Question 7: Why integrate computer science into the high school curriculum? Why not?
Although I think teaching computers in the classroom is probably _not_ going to impact student ability to use computers in general, I think the impact of computers may be making an impact into how problems are solved by non-mathematician users of mathematics and computers.
I get the impression that more and more the idea of building models and running simulations of the model is going to become a common solution method for some types of social and scientific problems. If this is going to happen, I think it may not only impact _what_ mathematics we teach, but the way we teach it, and the amount or type of programming instruction in the schools.
I think the ideas of this type of solution, as opposed to the particular software, can be taught in school, and perhaps is in schools which teach languages like logo and Ada. I don't think the particular software is the issue, but the ideas behind using math in this way... create a model, refine a model... test the model... simulate to make decisions from the model.. I view this as similar to teaching students to use spreadsheets, databases or word-processing software. The ideas will be nested in available software written by the few who move the technology ahead, but the _type_ of software has generic consistency. Spread sheets today are very much like the first spread sheet I ever used. Programs like NET LOGO are what I have in mind for teaching tools, although I see them as much more user friendly in the near future, with much less "programming" required for the model builder.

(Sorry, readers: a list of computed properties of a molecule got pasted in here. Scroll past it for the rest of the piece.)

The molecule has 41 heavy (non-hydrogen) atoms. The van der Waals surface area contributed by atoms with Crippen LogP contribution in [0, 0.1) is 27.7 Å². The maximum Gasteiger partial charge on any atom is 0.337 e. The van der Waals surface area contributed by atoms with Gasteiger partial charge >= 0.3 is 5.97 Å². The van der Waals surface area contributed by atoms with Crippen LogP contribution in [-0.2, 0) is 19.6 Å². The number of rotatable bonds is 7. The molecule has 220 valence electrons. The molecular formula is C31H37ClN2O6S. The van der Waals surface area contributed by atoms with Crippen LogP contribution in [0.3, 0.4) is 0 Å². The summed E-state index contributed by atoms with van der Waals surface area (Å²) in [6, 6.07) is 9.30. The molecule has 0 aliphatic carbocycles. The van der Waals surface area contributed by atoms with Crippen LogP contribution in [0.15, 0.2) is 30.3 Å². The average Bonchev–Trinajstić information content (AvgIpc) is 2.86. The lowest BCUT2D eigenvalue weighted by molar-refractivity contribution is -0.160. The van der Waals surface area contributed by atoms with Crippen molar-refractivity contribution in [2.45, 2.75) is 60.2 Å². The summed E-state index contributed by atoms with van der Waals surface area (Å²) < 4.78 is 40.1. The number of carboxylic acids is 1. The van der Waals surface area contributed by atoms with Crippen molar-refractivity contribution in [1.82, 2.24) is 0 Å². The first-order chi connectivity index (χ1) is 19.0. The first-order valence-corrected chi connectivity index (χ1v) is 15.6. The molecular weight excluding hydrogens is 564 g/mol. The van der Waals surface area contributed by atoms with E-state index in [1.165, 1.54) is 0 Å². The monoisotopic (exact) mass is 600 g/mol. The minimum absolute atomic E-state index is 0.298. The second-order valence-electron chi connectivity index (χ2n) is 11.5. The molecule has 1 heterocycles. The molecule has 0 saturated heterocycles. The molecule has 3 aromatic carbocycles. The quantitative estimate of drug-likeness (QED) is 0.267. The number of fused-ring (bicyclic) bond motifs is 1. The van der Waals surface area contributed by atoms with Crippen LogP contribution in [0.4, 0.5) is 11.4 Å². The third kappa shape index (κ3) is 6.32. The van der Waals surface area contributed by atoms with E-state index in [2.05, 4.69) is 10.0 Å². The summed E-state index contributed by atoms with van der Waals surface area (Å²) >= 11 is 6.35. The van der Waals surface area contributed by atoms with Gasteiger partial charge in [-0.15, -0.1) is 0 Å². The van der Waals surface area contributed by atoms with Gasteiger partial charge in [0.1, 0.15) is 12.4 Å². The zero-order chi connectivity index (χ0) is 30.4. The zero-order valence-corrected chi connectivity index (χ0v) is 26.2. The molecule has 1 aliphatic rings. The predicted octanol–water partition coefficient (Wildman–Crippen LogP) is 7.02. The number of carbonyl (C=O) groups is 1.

I am not well versed in these ideas as they are new to me, but they seem to have the potential to be an impact on how people are educated. I do not see this as necessarily changing the _math_ curriculum as much as the computer or vocational part of the curriculum, although I think this may have an impact on how all the subjects are taught.
Keep in mind that I have never picked the winner of a single sports event or election, so my predictions about future events have a very low correlation with what actually transpires.
Pat Ballew, Misawa, Jp
"Statistics means never having to say you're certain."